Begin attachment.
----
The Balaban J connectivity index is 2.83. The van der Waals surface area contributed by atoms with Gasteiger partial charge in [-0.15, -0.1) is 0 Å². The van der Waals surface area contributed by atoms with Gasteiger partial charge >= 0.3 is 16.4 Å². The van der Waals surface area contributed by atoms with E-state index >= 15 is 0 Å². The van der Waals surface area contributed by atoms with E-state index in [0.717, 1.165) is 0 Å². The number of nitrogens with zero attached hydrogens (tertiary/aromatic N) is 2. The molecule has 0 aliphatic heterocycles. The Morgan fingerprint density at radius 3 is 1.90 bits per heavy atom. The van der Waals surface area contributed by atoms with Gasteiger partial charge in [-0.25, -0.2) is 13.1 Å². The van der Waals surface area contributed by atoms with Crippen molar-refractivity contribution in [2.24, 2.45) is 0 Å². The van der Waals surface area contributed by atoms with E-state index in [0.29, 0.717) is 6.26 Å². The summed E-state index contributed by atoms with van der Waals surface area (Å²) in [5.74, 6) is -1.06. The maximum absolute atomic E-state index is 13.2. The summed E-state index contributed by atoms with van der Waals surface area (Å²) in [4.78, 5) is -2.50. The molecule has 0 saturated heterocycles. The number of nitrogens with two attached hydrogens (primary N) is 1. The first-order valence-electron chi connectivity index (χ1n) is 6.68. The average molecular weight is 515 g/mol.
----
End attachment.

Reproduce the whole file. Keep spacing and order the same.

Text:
The Balaban J connectivity index is 2.83. The van der Waals surface area contributed by atoms with Gasteiger partial charge in [-0.15, -0.1) is 0 Å². The van der Waals surface area contributed by atoms with Gasteiger partial charge >= 0.3 is 16.4 Å². The van der Waals surface area contributed by atoms with E-state index >= 15 is 0 Å². The van der Waals surface area contributed by atoms with E-state index in [0.717, 1.165) is 0 Å². The number of nitrogens with zero attached hydrogens (tertiary/aromatic N) is 2. The molecule has 0 aliphatic heterocycles. The Morgan fingerprint density at radius 3 is 1.90 bits per heavy atom. The van der Waals surface area contributed by atoms with Gasteiger partial charge in [-0.25, -0.2) is 13.1 Å². The van der Waals surface area contributed by atoms with Crippen molar-refractivity contribution in [2.24, 2.45) is 0 Å². The van der Waals surface area contributed by atoms with E-state index in [0.29, 0.717) is 6.26 Å². The summed E-state index contributed by atoms with van der Waals surface area (Å²) in [5.74, 6) is -1.06. The maximum absolute atomic E-state index is 13.2. The summed E-state index contributed by atoms with van der Waals surface area (Å²) in [4.78, 5) is -2.50. The molecule has 0 saturated heterocycles. The number of nitrogens with two attached hydrogens (primary N) is 1. The first-order valence-electron chi connectivity index (χ1n) is 6.68. The average molecular weight is 515 g/mol.